New AIDS drugs no panacea for epidemic

Excitement surrounding an innovative AIDS treatment is raising hopes that researchers are close to discovering a cure for the killer virus. A potent combination of drugs that work together to diminish the amount of HIV in the bloodstream has reportedly rejuvenated deathly ill AIDS patients, prematurely sparking speculation that a remedy may be only a few years away.
Researchers meeting at the 11th Annual AIDS Conference in Vancouver, Canada, this week focused the international spotlight on a new class of drugs known as protease inhibitors. Used in combination with other drugs that attack HIV, the inhibitors stop the virus from reproducing in the blood of some AIDS patients.
A burgeoning sense of unprecedented hope among physicians, as well as patients and their loved ones, is understandable. The multi-drug treatment could provide longer and more vigorous lives for many people struggling against the virus. Nevertheless, too many AIDS patients, activists and pseudo-medical experts in the media are overreacting to the finding. Outlandish claims that AIDS will soon be as treatable as diabetes and high blood pressure are dangerous and counterproductive. Most researchers concede that HIV may develop strains that elude the new treatment.
Even if the antidote works as well as patients hope, it will do little to help the world’s predominantly poor HIV-infected populations. Coming up with the $10,000 to $15,000 annual cost for the drugs is inconceivable for more than 90 percent of the people suffering from AIDS- and HIV-related illnesses. Physicians at the Vancouver conference, moreover, were quick to caution that drug treatments devised in the Western world are no match for the very different strains of HIV that infect people in developing nations.
More than 22 million people worldwide are infected with the AIDS virus. Sub-Saharan African countries, where the virus continues to spread at startling rates, are home to at least two-thirds of all infections. Each day there are an estimated 8,500 new cases, including 1,000 children. Most of the new infections arise in poverty-stricken developing nations such as India, Uganda and Thailand. Whereas homosexual sex and shared needles remain the primary mechanisms for contracting AIDS in the United States and other Western nations, heterosexual behavior is responsible for most of the infections contracted in developing countries. More women than men are infected with the virus in some developing countries, where public health officials say engaging in any kind of sexual activity is life-threatening.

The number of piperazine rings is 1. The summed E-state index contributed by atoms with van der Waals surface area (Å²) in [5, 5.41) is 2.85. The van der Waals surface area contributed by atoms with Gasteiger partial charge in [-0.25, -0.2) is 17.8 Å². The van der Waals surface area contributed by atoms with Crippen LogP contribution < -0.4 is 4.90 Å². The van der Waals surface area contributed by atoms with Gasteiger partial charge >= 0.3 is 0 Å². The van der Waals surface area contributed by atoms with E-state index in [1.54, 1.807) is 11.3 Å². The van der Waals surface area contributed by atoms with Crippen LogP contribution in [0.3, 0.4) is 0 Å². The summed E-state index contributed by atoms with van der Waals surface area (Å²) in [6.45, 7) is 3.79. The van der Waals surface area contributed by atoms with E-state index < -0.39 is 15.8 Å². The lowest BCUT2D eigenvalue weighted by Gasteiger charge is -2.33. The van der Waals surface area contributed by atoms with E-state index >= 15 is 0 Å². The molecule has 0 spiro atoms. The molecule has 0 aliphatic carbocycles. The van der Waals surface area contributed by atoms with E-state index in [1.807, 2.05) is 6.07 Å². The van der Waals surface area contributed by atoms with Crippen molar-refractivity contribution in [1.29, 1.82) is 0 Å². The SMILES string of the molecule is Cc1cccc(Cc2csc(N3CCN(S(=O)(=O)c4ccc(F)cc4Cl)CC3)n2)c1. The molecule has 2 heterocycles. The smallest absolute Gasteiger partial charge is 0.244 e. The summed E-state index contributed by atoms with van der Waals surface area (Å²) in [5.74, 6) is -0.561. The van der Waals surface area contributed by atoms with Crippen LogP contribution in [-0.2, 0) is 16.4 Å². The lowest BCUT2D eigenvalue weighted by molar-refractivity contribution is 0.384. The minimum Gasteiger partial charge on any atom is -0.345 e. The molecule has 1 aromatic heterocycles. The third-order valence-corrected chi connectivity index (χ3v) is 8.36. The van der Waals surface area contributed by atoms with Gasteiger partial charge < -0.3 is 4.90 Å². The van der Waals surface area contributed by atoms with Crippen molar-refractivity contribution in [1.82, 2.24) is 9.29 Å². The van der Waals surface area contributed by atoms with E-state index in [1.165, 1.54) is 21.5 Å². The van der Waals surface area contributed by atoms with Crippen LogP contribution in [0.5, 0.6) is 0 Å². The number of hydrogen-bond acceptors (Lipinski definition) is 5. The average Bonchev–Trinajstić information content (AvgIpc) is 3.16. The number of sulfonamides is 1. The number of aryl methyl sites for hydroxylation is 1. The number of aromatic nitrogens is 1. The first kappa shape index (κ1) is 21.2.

Despite the desperate need for forceful treatments in developing nations, the Western medical establishment continues to concentrate research almost exclusively on HIV strains that infect the Western world. While the apparent success of the multi-drug treatment offers the Western world a burst of hopeful optimism, more compassion and concern over the death and disillusionment tearing through developing nations ought to be included in AIDS research. The new drug treatments are limited both in their ability to overcome HIV strains in developing nations and in their accessibility to AIDS patients worldwide.